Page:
Monday, July 18, 2016

Remembering Alan Vega

[Photo this morning by Derek Berg]

Someone spray-painted Alan Vega's name on the wall here on Sixth Street at First mentioned previously, the co-founder of influential electronic and proto-punk band Suicide died Saturday. He was 78.

From The New York Times:

Suicide, particularly in its early years, was as much a provocation as a concert act. Formed in 1970, it was one of the first bands to bill themselves as “punk music.” With Martin Rev playing loud, insistently repetitive riffs on keyboards and drum machines and Mr. Vega crooning, chanting, muttering and howling his lyrics about insanity, mayhem and death, Suicide fiercely polarized its audiences.

In the trashy, fertile downtown New York City arts world of the early 1970s, Suicide performed at the Mercer Arts Center, Max’s Kansas City and CBGB as well as at art galleries. The band was initially a trio, including a guitarist, but by 1972 it was just Mr. Vega and Mr. Rev.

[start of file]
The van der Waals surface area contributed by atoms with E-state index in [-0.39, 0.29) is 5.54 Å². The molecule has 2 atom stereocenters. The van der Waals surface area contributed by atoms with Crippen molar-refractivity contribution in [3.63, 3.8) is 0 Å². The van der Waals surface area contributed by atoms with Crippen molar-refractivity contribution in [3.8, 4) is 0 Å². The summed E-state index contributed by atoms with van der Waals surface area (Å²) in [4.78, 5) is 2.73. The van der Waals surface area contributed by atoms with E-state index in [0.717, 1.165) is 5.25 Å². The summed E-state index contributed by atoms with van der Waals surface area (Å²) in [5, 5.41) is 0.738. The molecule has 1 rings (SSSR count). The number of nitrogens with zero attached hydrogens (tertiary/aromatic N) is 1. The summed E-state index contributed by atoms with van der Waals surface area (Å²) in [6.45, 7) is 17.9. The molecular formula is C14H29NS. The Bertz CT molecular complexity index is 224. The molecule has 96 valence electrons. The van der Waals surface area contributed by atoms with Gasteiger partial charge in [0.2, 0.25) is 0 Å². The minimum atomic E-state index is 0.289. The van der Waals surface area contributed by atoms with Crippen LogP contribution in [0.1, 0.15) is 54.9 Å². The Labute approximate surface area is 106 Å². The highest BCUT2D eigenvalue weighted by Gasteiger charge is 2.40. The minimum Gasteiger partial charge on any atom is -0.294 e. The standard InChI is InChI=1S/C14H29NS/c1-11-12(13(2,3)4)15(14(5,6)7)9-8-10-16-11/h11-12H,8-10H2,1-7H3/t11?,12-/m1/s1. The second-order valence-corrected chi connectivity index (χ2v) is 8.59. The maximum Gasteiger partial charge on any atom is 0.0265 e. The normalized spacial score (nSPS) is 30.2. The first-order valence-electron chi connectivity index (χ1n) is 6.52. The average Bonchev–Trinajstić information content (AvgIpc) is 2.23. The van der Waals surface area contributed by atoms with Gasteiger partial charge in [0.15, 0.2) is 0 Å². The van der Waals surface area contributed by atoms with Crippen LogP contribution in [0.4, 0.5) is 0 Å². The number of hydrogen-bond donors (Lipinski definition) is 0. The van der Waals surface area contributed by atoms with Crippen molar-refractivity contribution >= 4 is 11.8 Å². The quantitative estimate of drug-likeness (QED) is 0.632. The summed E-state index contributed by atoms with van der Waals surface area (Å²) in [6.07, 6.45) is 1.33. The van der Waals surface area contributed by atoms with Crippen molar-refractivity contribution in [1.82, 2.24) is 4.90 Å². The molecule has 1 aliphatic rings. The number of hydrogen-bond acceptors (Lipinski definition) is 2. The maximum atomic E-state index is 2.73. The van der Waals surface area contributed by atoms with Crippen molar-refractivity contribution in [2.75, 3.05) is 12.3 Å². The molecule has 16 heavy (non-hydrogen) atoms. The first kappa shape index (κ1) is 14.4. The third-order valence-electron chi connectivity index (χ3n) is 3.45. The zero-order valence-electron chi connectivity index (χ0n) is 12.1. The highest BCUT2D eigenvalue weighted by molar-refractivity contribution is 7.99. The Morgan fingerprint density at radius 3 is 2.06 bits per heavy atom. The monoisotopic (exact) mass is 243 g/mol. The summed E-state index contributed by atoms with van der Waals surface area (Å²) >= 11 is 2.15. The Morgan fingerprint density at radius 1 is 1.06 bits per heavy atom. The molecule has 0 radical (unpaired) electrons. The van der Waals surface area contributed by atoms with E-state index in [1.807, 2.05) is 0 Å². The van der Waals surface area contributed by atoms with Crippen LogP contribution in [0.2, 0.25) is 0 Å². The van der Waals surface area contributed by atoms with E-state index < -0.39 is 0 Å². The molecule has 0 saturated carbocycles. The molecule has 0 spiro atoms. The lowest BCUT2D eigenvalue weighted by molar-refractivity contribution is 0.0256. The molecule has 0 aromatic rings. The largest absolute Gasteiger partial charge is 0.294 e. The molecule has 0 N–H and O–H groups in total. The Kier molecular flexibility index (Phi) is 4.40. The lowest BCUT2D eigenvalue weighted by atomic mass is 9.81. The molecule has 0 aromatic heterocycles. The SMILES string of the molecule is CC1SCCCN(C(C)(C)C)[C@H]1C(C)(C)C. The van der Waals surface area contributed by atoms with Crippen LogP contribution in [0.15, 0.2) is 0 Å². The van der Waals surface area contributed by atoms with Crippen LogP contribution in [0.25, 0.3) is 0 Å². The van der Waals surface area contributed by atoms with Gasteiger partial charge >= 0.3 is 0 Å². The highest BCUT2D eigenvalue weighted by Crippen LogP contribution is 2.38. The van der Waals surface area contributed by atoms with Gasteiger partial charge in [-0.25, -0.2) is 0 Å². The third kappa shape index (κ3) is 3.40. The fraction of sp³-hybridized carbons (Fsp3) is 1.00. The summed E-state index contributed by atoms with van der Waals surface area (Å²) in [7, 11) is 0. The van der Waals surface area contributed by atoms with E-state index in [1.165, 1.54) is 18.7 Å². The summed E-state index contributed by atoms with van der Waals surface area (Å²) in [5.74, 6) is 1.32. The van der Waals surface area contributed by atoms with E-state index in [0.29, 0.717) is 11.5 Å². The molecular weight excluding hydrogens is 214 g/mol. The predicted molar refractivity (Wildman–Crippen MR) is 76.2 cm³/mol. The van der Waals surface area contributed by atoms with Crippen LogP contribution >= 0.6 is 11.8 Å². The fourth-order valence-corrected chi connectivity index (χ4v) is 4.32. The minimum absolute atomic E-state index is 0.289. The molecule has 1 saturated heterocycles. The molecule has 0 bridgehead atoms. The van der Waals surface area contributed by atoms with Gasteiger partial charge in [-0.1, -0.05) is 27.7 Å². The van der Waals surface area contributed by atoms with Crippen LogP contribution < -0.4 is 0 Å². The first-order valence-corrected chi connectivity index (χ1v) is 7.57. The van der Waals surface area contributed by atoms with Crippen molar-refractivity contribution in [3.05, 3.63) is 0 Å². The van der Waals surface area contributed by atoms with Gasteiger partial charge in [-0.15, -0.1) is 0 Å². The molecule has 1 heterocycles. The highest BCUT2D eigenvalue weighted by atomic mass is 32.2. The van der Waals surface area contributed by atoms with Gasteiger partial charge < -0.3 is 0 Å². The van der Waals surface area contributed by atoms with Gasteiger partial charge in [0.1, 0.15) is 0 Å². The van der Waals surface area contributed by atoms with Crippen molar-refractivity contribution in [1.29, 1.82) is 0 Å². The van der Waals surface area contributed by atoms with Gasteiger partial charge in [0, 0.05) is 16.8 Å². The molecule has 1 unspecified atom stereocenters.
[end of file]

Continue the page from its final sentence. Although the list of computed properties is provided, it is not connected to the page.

Anonymous said...

dream baby dream

Anonymous said...

Suicide was pretty much a one trick pony. Ghost Rider was their only hit. Unlike other OTPs, they stayed around long after their expiration date.

Anonymous said...

Sweet tribute. This is what graffiti is all about motherfuckers. Or should be. Putting a meaningful coherent thought out there in the world.

Anonymous said... any artist, writer, musician, it's about a lifetime of work. "Hits" are for baseball stats. #RIP Alan Vega.

Alex in NYC said...

Quantifying Suicide's impact by calculating how many hits they had is like scrutinizing Jesus' skills as a carpenter.

Anonymous said...

Alex in nyc , you hit the nail on the head. RIP Alan Vega

Anonymous said...

Uh, well, since Suicide wasn't the product of a virgin birth and the incarnation of God on earth, and because none of Jesus-as-carpenter's handicrafts exist to this day (because fictional characters don't saw wood) ... no.